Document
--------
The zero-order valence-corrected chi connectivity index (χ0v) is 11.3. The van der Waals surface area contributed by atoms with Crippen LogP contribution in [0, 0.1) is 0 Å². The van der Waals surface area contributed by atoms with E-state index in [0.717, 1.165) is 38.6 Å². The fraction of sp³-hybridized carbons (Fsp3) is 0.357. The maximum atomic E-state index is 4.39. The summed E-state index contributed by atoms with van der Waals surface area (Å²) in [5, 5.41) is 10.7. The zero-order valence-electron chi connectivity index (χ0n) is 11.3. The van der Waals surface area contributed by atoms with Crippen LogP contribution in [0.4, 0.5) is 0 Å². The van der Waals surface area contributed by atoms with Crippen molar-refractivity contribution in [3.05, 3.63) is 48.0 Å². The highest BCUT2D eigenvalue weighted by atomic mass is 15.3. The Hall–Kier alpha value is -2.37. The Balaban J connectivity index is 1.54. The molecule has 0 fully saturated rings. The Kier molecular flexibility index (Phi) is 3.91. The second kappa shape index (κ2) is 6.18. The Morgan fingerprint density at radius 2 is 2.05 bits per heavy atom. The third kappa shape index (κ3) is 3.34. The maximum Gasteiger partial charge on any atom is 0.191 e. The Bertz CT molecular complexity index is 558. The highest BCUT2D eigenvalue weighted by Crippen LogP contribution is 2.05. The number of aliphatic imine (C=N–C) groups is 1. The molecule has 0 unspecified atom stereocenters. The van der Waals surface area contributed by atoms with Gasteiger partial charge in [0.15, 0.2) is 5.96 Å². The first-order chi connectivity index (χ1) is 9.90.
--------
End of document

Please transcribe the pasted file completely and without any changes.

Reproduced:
The zero-order valence-corrected chi connectivity index (χ0v) is 11.3. The van der Waals surface area contributed by atoms with Crippen LogP contribution in [0, 0.1) is 0 Å². The van der Waals surface area contributed by atoms with E-state index in [0.717, 1.165) is 38.6 Å². The fraction of sp³-hybridized carbons (Fsp3) is 0.357. The maximum atomic E-state index is 4.39. The summed E-state index contributed by atoms with van der Waals surface area (Å²) in [5, 5.41) is 10.7. The zero-order valence-electron chi connectivity index (χ0n) is 11.3. The van der Waals surface area contributed by atoms with Crippen LogP contribution in [0.4, 0.5) is 0 Å². The van der Waals surface area contributed by atoms with Crippen molar-refractivity contribution in [3.05, 3.63) is 48.0 Å². The highest BCUT2D eigenvalue weighted by atomic mass is 15.3. The Hall–Kier alpha value is -2.37. The Balaban J connectivity index is 1.54. The molecule has 0 fully saturated rings. The Kier molecular flexibility index (Phi) is 3.91. The second kappa shape index (κ2) is 6.18. The Morgan fingerprint density at radius 2 is 2.05 bits per heavy atom. The third kappa shape index (κ3) is 3.34. The maximum Gasteiger partial charge on any atom is 0.191 e. The Bertz CT molecular complexity index is 558. The highest BCUT2D eigenvalue weighted by Crippen LogP contribution is 2.05. The number of aliphatic imine (C=N–C) groups is 1. The molecule has 0 unspecified atom stereocenters. The van der Waals surface area contributed by atoms with Gasteiger partial charge in [0.15, 0.2) is 5.96 Å². The first-order chi connectivity index (χ1) is 9.90.